Researchers have long pursued theories to explain species' diversity. These theories have focused on quantifying adaptation, fitness, and natural selection through observing an animal's feeding behaviors. The assumption is that feeding behaviors are reflections of these internal processes. Using behavior as a mechanism of adaptation in a feedback loop creates an interactive system between an animal's phenotype and its environment.
MacArthur and Pianka (1966) first proposed an optimal foraging theory, arguing that because of the key importance of successful foraging to an individual's survival, it should be possible to predict foraging behavior by using decision theory to determine the behavior that would be shown by an "optimal forager"—one with perfect knowledge of what to do to maximize usable food intake. In their paper, a graphical model of animal feeding activities based on costs versus profits was developed. A forager's optimal diet was specified and some interesting predictions emerged. Prey abundance influenced the degree to which a consumer could afford to be selective because it affected search time per item eaten. Diets should be broad when prey are scarce (long search time), but narrow if food is abundant (short search time) because a consumer can afford to bypass inferior prey only when there is a reasonably high probability of encountering a superior item in the time it would have taken to capture and handle the previous one. Also, larger patches should be used in a more specialized way than smaller patches because travel time between patches (per item eaten) is lower.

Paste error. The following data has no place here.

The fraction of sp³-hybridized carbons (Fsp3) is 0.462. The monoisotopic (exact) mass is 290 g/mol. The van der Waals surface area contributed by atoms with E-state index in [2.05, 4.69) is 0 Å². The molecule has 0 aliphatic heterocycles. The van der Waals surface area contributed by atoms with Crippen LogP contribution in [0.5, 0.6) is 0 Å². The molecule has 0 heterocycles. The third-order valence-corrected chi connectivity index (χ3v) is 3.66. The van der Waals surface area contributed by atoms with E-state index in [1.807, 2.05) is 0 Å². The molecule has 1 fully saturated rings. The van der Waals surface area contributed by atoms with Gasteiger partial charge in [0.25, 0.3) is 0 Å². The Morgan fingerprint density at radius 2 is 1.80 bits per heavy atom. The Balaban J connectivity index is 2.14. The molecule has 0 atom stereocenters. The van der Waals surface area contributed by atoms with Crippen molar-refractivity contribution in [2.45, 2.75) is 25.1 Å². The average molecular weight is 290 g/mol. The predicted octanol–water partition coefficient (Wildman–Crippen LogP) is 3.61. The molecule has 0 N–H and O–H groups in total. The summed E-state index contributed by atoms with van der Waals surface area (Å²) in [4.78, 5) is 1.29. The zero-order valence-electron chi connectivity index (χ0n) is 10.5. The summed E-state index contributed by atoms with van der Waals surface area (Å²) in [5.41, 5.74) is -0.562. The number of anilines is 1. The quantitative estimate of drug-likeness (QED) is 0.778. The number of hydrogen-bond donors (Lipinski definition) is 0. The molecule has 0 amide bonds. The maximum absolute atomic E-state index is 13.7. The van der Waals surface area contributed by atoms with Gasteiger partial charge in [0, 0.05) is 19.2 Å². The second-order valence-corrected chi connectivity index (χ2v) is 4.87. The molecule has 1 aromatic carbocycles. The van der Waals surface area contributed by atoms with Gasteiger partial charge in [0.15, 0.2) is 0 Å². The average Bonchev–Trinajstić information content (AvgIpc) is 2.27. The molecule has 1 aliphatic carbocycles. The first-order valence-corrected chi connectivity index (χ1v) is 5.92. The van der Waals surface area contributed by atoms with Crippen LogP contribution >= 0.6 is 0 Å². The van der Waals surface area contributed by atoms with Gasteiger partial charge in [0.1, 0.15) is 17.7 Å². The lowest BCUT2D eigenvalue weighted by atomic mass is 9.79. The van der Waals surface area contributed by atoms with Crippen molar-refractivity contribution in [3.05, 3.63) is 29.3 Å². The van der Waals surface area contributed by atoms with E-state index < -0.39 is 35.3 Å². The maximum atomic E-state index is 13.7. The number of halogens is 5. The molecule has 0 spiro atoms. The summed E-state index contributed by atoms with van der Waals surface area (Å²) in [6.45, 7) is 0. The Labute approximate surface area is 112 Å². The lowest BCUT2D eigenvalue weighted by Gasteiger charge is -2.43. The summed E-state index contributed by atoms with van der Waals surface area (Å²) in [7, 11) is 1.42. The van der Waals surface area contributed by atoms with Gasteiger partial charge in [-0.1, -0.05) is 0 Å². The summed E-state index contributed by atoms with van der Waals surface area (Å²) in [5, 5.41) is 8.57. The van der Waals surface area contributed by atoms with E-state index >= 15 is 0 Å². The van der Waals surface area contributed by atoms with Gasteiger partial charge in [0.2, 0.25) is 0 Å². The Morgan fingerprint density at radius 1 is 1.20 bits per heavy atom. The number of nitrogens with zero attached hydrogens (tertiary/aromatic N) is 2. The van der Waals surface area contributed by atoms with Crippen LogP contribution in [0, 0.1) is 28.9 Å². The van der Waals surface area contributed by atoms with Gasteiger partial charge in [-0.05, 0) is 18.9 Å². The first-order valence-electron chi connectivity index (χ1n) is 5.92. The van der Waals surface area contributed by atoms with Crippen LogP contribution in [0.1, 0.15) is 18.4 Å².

Succinctly, this heavily referenced paper in evolutionary biology presented three concepts:
(1) How long a predator will forage in a specific area?
(2) Influence of prey density on the length of time a predator will forage in an area.
(3) Influence of prey variety on a predator's choice of acquired prey.
These concepts describe a predator's behavior as a function of its relationship with the prey it acquires. Fundamental conditions in these concepts influencing the predator-prey relationship are time foraging and prey availability. Within these concepts, MacArthur and Pianka embodied the study of differential land and resource use in a specific field of study: optimal foraging theory.
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